If you’ve never touched a cigarette or have quit smoking, congratulations! You are steps ahead of being healthier for longer in comparison to smokers. If you’ve experienced a heart attack and were a smoker previously, research suggests quitting can improve your mental health – aside from improving your heart and health overall, of course!
Published in the journal Circulation: Cardiovascular Quality and Outcomes, researchers found those who quit smoking after a heart attack can boost their mental health as much as a non-smoker.
The study assessed 4003 patients for smoking and quality of life at one, six and 12 months post-acute myocardial infarction (heart attack). Blood flow to the heart and quality of life were measured by Seattle Angina Questionnaire and Short Form-12 Physical and Mental Component Scales.
At the beginning of the study 29 percent never smoked, 34 percent were former smokers (quit before the heart attack) and 37 percent were active smokers – of all the smokers 46 percent quit by the end of one year.
After adjusting for sociodemographic, clinical and treatment factors, those who never smoked and those who quit smoking had similar qualities of life in all domains. Recent quitters had similar scores on the Seattle Angina Questionnaire and Short Form-12 Physical and Mental Component Scales to those who never smoked.
The researchers hope the findings will prompt individuals to quit smoking as a means of boosting their mental health and quality of life.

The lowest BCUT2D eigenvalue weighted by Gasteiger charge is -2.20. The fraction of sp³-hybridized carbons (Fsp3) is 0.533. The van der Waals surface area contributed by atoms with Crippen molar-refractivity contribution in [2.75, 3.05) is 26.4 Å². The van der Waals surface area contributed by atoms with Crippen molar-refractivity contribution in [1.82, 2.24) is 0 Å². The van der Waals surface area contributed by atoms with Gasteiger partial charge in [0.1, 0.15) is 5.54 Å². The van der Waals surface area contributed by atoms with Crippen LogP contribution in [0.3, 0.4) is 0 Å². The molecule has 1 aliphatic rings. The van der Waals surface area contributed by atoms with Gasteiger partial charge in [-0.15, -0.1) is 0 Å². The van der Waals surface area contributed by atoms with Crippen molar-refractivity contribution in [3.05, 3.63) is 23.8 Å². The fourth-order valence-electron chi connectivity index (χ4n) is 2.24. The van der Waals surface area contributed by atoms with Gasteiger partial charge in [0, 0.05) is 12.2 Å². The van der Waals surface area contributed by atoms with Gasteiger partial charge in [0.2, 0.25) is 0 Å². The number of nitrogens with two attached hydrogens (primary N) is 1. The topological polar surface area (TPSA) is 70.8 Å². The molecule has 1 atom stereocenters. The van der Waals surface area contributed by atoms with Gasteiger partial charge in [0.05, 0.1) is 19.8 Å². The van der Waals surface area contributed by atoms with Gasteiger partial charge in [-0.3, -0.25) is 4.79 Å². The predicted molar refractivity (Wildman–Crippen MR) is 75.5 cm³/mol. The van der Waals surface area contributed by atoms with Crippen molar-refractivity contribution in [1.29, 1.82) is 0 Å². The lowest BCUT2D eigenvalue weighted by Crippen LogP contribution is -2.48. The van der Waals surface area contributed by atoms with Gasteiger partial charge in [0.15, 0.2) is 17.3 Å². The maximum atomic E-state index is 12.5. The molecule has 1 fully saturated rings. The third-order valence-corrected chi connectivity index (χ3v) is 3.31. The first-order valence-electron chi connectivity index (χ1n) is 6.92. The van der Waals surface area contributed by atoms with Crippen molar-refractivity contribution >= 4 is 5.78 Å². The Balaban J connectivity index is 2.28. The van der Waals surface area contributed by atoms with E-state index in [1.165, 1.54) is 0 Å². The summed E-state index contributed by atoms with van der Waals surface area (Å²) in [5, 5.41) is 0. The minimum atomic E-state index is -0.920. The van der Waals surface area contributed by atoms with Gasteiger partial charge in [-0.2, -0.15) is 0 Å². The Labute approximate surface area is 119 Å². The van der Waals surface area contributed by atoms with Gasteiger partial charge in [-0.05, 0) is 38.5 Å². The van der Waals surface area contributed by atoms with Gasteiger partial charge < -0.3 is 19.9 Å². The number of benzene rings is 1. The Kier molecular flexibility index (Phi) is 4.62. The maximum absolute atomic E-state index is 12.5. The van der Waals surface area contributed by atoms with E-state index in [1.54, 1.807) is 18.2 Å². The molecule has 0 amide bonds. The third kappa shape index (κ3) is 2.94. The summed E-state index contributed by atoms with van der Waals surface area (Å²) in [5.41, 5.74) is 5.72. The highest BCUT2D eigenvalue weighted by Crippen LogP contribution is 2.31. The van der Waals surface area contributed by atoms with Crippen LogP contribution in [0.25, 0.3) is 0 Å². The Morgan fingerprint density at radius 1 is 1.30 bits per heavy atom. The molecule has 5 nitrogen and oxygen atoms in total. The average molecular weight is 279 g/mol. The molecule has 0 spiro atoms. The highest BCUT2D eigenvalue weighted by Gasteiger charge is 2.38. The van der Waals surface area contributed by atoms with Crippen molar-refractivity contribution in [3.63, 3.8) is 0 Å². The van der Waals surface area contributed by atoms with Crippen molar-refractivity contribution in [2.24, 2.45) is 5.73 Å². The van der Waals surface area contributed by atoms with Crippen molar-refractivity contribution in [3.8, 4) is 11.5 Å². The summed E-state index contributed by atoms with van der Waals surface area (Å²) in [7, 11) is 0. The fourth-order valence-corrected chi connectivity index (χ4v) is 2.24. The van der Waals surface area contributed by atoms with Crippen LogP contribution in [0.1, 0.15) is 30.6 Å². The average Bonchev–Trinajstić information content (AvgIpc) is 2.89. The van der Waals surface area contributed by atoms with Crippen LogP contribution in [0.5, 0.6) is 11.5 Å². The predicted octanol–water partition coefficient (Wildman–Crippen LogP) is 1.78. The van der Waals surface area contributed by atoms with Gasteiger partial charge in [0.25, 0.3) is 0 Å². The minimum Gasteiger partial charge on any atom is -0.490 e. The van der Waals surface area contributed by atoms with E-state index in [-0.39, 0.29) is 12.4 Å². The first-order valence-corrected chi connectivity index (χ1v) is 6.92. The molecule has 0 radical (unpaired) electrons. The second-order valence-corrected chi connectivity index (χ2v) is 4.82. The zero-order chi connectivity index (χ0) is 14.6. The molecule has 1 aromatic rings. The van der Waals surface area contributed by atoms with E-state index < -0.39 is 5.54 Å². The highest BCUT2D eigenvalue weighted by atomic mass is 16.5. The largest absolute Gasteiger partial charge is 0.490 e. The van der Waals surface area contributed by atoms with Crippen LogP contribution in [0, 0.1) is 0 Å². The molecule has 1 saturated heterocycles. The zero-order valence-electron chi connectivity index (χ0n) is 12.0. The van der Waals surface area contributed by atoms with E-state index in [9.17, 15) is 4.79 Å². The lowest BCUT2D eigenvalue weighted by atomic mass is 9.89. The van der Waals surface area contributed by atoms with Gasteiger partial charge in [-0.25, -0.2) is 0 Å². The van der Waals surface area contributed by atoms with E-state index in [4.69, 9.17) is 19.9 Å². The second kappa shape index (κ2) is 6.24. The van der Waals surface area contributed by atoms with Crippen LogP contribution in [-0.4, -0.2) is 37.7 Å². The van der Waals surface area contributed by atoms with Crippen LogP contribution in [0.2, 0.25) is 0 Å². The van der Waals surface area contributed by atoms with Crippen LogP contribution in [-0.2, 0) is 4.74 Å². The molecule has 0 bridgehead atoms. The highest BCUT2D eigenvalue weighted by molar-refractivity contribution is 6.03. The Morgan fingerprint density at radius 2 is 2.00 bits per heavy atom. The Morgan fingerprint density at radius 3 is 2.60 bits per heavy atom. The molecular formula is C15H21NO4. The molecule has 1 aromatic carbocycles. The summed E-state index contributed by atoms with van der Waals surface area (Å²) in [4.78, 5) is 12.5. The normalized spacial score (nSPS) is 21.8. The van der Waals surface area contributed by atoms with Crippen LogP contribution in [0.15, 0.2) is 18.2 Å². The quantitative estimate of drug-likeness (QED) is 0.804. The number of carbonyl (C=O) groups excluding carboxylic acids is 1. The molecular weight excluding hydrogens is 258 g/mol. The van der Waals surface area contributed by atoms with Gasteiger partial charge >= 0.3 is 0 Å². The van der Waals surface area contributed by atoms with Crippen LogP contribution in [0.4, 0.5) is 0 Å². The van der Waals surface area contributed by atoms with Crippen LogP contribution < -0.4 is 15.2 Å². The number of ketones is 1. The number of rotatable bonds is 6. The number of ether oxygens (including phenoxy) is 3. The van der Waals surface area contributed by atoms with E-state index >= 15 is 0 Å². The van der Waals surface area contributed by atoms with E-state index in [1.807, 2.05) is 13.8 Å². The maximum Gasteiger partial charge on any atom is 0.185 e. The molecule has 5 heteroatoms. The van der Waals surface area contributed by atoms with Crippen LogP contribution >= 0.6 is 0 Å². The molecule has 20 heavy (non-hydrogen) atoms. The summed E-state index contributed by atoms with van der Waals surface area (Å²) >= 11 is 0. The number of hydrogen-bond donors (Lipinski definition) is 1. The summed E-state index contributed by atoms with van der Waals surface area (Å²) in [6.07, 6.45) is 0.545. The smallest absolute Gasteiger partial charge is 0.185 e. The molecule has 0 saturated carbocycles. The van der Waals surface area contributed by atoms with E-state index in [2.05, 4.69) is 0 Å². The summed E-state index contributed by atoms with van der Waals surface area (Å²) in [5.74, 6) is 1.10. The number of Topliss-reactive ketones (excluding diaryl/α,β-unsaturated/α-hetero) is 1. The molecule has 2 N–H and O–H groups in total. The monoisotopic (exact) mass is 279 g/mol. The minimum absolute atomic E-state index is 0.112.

How to quit smoking
Whether you had a heart attack or not, if you’re a smoker it is highly suggested that you quit. Long-term effects of smoking are:
- Increased risk of cardiovascular disease
- Increased risk of stroke
- Increased risk of lung diseases
- Effects ability to get pregnant
- Effects men’s sperm
- Increased risk of cataracts
- Increased risk of type 2 diabetes
- Leads to inflammation and reduced immune function
With all these side effects associated with smoking, it’s ideal to quit. Even if you’ve tried before and failed, you can still try again. Here are tips to quit smoking and start improving your physical and mental health.
- Make a plan – set a quitting date and plan out the steps you wish to take to quit smoking
- Identify triggers which make you smoke – boredom, stress, etc.
- Once triggers are identified, eliminate them – reduce stress, occupy your time, etc.
- Cope with nicotine withdrawal symptoms
- Manage cravings – distract yourself, remove yourself from tempting situations
- Start reducing the amount of cigarettes you smoke
- Cut cigarettes in half so they’re smaller
- Consider nicotine-replacement therapy
- Consider non-nicotine medication
Cope with withdrawal symptoms
Smoking is an addiction and because it changes your body in so many ways withdrawal symptoms are to be expected. Here are some ways you can better cope with withdrawal symptoms.
- If you have a craving distract yourself or wait out the craving
- If you become irritable begin exercising or take a warm bath
- If you have trouble sleeping avoid caffeine, exercise, meditate, take naps
- Fatigue can be combated by taking naps
- Lack of focus or poor memory can be combated by reducing your workload and reducing stress
- Hunger can be combated by drinking more water and opting for nutritious snacks
- Coughing or nasal drips can be combated by drinking plenty of fluids or using cough drops
- Indigestion can be resolved with fluid and more fiber in your diet
Quitting smoking can be difficult, especially if you’ve been smoking for a long time. Don’t hesitate to ask for support or assistance from loved ones or even your doctor. It doesn’t matter how old you are, you can still achieve benefits from quitting smoking.